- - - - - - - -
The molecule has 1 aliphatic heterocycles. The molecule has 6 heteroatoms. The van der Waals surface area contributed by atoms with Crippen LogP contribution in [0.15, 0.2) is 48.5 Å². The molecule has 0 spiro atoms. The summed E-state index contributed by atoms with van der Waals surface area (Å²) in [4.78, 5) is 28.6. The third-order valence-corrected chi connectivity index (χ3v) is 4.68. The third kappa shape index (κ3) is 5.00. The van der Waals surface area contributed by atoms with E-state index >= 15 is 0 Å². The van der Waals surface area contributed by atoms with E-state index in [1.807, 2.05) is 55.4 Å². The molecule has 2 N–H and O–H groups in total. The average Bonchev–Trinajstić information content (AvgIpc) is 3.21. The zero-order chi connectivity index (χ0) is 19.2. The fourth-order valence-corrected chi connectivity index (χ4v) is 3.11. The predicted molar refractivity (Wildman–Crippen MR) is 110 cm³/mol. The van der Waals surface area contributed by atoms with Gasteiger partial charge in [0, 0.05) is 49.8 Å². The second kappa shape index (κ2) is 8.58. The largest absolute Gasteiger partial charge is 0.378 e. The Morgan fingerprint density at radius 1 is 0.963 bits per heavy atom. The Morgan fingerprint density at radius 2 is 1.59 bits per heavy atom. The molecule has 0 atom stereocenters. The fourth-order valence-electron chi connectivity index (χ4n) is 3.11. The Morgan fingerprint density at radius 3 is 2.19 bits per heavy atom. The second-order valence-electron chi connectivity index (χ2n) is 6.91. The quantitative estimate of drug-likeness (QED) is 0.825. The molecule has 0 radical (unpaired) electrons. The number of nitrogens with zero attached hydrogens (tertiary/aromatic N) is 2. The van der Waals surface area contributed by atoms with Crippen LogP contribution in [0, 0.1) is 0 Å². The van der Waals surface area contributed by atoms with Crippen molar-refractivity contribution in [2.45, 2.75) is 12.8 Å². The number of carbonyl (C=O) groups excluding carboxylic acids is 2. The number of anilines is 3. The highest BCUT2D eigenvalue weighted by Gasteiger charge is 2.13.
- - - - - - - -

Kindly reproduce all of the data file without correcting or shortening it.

The molecule has 1 aliphatic heterocycles. The molecule has 6 heteroatoms. The van der Waals surface area contributed by atoms with Crippen LogP contribution in [0.15, 0.2) is 48.5 Å². The molecule has 0 spiro atoms. The summed E-state index contributed by atoms with van der Waals surface area (Å²) in [4.78, 5) is 28.6. The third-order valence-corrected chi connectivity index (χ3v) is 4.68. The third kappa shape index (κ3) is 5.00. The van der Waals surface area contributed by atoms with E-state index >= 15 is 0 Å². The van der Waals surface area contributed by atoms with E-state index in [1.807, 2.05) is 55.4 Å². The molecule has 2 N–H and O–H groups in total. The average Bonchev–Trinajstić information content (AvgIpc) is 3.21. The zero-order chi connectivity index (χ0) is 19.2. The fourth-order valence-corrected chi connectivity index (χ4v) is 3.11. The predicted molar refractivity (Wildman–Crippen MR) is 110 cm³/mol. The van der Waals surface area contributed by atoms with Gasteiger partial charge in [0, 0.05) is 49.8 Å². The second kappa shape index (κ2) is 8.58. The largest absolute Gasteiger partial charge is 0.378 e. The Morgan fingerprint density at radius 1 is 0.963 bits per heavy atom. The Morgan fingerprint density at radius 2 is 1.59 bits per heavy atom. The molecule has 0 atom stereocenters. The fourth-order valence-electron chi connectivity index (χ4n) is 3.11. The Morgan fingerprint density at radius 3 is 2.19 bits per heavy atom. The second-order valence-electron chi connectivity index (χ2n) is 6.91. The quantitative estimate of drug-likeness (QED) is 0.825. The molecule has 0 radical (unpaired) electrons. The number of nitrogens with zero attached hydrogens (tertiary/aromatic N) is 2. The van der Waals surface area contributed by atoms with Crippen LogP contribution in [0, 0.1) is 0 Å². The van der Waals surface area contributed by atoms with Crippen molar-refractivity contribution in [2.45, 2.75) is 12.8 Å². The number of carbonyl (C=O) groups excluding carboxylic acids is 2. The number of anilines is 3. The highest BCUT2D eigenvalue weighted by Gasteiger charge is 2.13.